Chicago will stop using its gunshot detection system... after the Democratic Convention

Mayor Brandon Johnson announced that the city would not renew its contract with ShotSpotter, a tool that detects gunshots in the city and alerts police.

Chicago will stop using the gunshot detection system. Mayor Brandon Johnson announced this Tuesday that they would not renew the contract with ShotSpotter, a tool that detects gunshots in the city and alerts the Police.

The Democratic mayor assured in the press release that the tool, used by 150 cities in the United States, will be replaced by other "more effective" resources and tactics, and that his intention is to maintain the downward trend in crime levels. :

The City of Chicago will not renew its contract with SoundThinking, which expires on February 16, 2024, and will phase out use of ShotSpotter technology on September 22, 2024. ... Looking ahead, the City of Chicago will deploy its resources on the most effective, proven strategies and tactics to accelerate the current downward trend in violent crime. This work, done in consultation with the community, violence prevention organizations, and law enforcement, provides a path to a better, stronger, safer Chicago for all.

ShotSpotter expires after Democratic National Convention in Chicago

Specifically, the contract that Chicago made with SoundThinking, the company that owns ShotSpotter, will expire this Friday and the tool will stop being used at the end of September, just when the Democratic National Committee Convention ends.

A period of time that, as detailed by the company in a press release collected by ABC7 Chicago , is ineffective in "providing the best possible data and analysis to the residents of the city of Chicago":

ShotSpotter has been deployed in the city of Chicago for 7 years and has been aware of the pending contract expiration on February 16, 2024. Throughout much of 2023, SoundThinking attempted to contact the city of Chicago regarding an expansion of the ShotSpotter service. As recently as December 2023, a Memorandum of Understanding (MOU) was submitted to the city for a 12-month extension. ... Contrary to those discussions and without consulting with SoundThinking, on February 12, 2024, Mayor Johnson announced a decommissioning plan, which involved an extension of ShotSpotter until September 22, 2024, one month after the Democratic National Convention in Chicago .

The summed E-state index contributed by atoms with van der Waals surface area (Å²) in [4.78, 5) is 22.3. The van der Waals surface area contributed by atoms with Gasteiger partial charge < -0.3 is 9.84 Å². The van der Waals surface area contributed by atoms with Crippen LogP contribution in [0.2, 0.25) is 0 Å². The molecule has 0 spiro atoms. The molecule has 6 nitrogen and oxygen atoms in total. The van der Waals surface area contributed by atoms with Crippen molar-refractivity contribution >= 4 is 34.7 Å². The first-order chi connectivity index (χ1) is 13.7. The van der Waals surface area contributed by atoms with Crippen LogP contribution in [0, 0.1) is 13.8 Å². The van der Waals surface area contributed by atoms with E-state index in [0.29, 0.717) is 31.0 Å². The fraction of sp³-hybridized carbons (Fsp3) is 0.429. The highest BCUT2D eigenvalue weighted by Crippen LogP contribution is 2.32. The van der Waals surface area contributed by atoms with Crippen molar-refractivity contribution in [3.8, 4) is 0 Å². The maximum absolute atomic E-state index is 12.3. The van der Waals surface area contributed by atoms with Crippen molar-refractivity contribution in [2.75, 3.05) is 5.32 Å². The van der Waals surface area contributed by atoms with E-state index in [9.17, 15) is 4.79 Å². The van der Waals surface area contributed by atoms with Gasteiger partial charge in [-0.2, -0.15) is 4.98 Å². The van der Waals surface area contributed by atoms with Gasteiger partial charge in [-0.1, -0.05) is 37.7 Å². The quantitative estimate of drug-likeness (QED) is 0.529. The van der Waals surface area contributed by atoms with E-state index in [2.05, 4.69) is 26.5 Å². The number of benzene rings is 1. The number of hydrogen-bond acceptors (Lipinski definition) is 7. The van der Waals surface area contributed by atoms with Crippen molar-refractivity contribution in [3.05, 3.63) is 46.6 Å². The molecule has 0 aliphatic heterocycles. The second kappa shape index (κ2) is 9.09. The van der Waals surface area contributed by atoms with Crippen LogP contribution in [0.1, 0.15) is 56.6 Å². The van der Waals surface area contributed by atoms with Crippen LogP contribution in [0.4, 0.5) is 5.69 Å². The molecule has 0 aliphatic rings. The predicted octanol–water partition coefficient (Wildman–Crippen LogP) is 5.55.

We believe that the shared goal of an extension period should provide the best possible data and analysis to the residents of the city of Chicago through greater transparency and reporting standards. The way to guarantee this is through a minimum extension of 12 months and modifications to the city's current data and information protocols. SoundThinking is eager to continue its collaboration with the city of Chicago to help address the tragic plague of gun violence.

Police satisfied with the operation of ShotSpotter

The decision was announced the same day it was announced that 39 shots had been recorded over that weekend. However, the AP assured, it represented a decrease of 30% compared to the same period in 2023, when the total number of shots was 56.

This decrease in crime, said former Chicago Police Superintendent Eddie Johnson to ABC7Chicago, could be partly due to the use of ShotSpotter:

I know it is effective. When we launched it in Englewood and in the 11th district on the west side, in three months gun violence decreased in Englewood between 46% and 47% ... I think there are about 80% of calls for shots fired , and in these tough neighborhoods where people don't call 911, ShotSpotter filled that spot.

Criticism against Johnson in Chicago

Criticism against Johnson for his decision to end this tool was immediate. Local Representative Silvana Tabares charged against Johnson and pointed to disastrous management of city funds, which she says will end up in the wrong hands. "The only ones who are against ShotSpotter are the organizers. The community organizers who want to use the money that saves brown and black lives in their own pockets," Tabares said at a press conference this week.

The latest polls do not support Johnson either. According to data from the end of January 2024, only about 20% of respondents that month, in a poll funded by school choice advocates, said they approve of the way Chicago's mayor is doing his job. Faced with this, 70% rated his performance as average or poor. Only 7% of respondents called Johnson's performance as mayor "excellent," and another 14% called it "good." The remaining 69% rated Johnson's performance as "fair" (27%) or "poor" (43%) or said they "didn't know" (10%).